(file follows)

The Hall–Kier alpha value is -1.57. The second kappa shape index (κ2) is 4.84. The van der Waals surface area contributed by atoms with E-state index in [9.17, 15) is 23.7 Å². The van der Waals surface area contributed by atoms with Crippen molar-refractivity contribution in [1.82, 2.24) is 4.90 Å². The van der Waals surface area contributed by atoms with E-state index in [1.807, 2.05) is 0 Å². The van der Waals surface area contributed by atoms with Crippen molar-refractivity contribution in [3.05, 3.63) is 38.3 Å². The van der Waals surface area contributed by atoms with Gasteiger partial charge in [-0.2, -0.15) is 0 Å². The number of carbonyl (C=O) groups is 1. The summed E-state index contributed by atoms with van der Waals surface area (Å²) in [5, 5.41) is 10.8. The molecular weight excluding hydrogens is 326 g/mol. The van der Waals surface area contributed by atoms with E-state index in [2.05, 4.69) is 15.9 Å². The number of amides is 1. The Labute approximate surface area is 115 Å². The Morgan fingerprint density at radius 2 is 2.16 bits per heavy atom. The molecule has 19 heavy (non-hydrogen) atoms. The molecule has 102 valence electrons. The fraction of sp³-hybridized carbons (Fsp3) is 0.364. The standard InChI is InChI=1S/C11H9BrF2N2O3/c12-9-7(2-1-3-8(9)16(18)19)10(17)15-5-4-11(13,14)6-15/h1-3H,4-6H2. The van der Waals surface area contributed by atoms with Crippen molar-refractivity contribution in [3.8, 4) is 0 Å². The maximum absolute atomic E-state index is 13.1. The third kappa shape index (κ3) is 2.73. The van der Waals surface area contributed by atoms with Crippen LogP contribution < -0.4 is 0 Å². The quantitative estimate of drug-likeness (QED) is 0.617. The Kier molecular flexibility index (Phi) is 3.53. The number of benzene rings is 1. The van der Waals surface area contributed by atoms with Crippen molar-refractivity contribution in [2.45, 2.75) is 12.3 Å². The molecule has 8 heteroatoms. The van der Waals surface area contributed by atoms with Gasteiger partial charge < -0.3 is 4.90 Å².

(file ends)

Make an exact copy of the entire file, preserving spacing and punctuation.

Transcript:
The Hall–Kier alpha value is -1.57. The second kappa shape index (κ2) is 4.84. The van der Waals surface area contributed by atoms with E-state index in [9.17, 15) is 23.7 Å². The van der Waals surface area contributed by atoms with Crippen molar-refractivity contribution in [1.82, 2.24) is 4.90 Å². The van der Waals surface area contributed by atoms with E-state index in [1.807, 2.05) is 0 Å². The van der Waals surface area contributed by atoms with Crippen molar-refractivity contribution in [3.05, 3.63) is 38.3 Å². The van der Waals surface area contributed by atoms with Gasteiger partial charge in [-0.2, -0.15) is 0 Å². The number of carbonyl (C=O) groups is 1. The summed E-state index contributed by atoms with van der Waals surface area (Å²) in [5, 5.41) is 10.8. The molecular weight excluding hydrogens is 326 g/mol. The van der Waals surface area contributed by atoms with E-state index in [2.05, 4.69) is 15.9 Å². The number of amides is 1. The Labute approximate surface area is 115 Å². The Morgan fingerprint density at radius 2 is 2.16 bits per heavy atom. The molecule has 19 heavy (non-hydrogen) atoms. The molecule has 102 valence electrons. The fraction of sp³-hybridized carbons (Fsp3) is 0.364. The standard InChI is InChI=1S/C11H9BrF2N2O3/c12-9-7(2-1-3-8(9)16(18)19)10(17)15-5-4-11(13,14)6-15/h1-3H,4-6H2. The van der Waals surface area contributed by atoms with Crippen molar-refractivity contribution in [3.8, 4) is 0 Å². The maximum absolute atomic E-state index is 13.1. The third kappa shape index (κ3) is 2.73. The van der Waals surface area contributed by atoms with Crippen LogP contribution < -0.4 is 0 Å². The quantitative estimate of drug-likeness (QED) is 0.617. The Kier molecular flexibility index (Phi) is 3.53. The number of benzene rings is 1. The van der Waals surface area contributed by atoms with Crippen molar-refractivity contribution in [2.45, 2.75) is 12.3 Å². The molecule has 8 heteroatoms. The van der Waals surface area contributed by atoms with Gasteiger partial charge < -0.3 is 4.90 Å².